The Friday Seminar Series in Biology presents: “Lessons from four-legged patients: what mouse models can tell us about human genetic diseases,” presented by Mira Krendel, Ph.D. Dr. Mira Krendel is an associate professor for the Department of Cell and Developmental Biology at the State University of New York Upstate Medical University where she teaches and conducts biomedical research that focuses on the relationship between cytoskeletal proteins and diseases, using model organisms. Her research topic is of potential interest to any biologist, but especially to those with interests in the pre health professions.
Synopsis of presentation: Model organisms can be used to test whether the loss of function of a specific gene results in disease. Using a knockout mouse model, we discovered that the loss of a cytoskeletal protein, myosin 1e (Myo1e), leads to kidney disease in mice, which led us to predict that mutations in the MYO1E gene in humans may cause familial kidney disorders. As predicted, several families with mutations in MYO1E and associated kidney disease have been identified in clinical genetic studies. Myo1e is a component of cell-cell junctions between epithelial cells in the glomerulus, a portion of the nephron that plays a key role in selective filtration of proteins. Our studies using a variety of model systems, including transgenic mice, cultured kidney cells, and fission yeast show that mutations in the human MYO1E gene disrupt domains important for Myo1e functions in cells, leading to defects in protein filtration and subsequent kidney failure.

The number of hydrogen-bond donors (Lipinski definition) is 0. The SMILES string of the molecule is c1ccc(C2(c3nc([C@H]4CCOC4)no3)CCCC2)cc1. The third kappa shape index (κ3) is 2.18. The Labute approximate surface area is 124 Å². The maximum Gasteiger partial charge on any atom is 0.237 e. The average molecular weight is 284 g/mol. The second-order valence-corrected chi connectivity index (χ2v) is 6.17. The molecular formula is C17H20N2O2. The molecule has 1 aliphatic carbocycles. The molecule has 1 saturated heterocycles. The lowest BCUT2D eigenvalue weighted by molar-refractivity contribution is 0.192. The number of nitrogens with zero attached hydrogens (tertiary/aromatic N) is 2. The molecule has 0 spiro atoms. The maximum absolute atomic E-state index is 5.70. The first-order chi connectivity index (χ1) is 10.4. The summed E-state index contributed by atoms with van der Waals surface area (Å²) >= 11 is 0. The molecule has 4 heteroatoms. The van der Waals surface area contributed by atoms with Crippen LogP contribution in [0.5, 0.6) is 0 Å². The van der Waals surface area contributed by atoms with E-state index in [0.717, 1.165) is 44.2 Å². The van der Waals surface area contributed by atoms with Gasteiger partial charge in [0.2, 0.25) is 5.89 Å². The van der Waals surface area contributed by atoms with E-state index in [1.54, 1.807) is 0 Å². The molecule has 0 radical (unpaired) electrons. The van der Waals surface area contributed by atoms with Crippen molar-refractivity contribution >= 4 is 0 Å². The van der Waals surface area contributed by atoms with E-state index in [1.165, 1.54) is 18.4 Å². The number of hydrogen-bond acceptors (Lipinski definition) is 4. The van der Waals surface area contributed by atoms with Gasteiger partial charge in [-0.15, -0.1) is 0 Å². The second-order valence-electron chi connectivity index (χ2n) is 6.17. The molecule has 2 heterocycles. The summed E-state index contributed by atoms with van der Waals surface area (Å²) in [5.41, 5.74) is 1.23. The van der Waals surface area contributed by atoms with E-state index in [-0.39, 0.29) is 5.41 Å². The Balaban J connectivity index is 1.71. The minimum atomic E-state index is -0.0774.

This seminar is hosted by the Biology Department and will take place 4 pm Friday April 3rd in Science I room 121.
About this seminar series: This series is offered weekly to provide our student community with opportunities to learn about scientific research and professions. Speakers may include our own department faculty or students, as well as biologists and other professionals from elsewhere. All are welcome.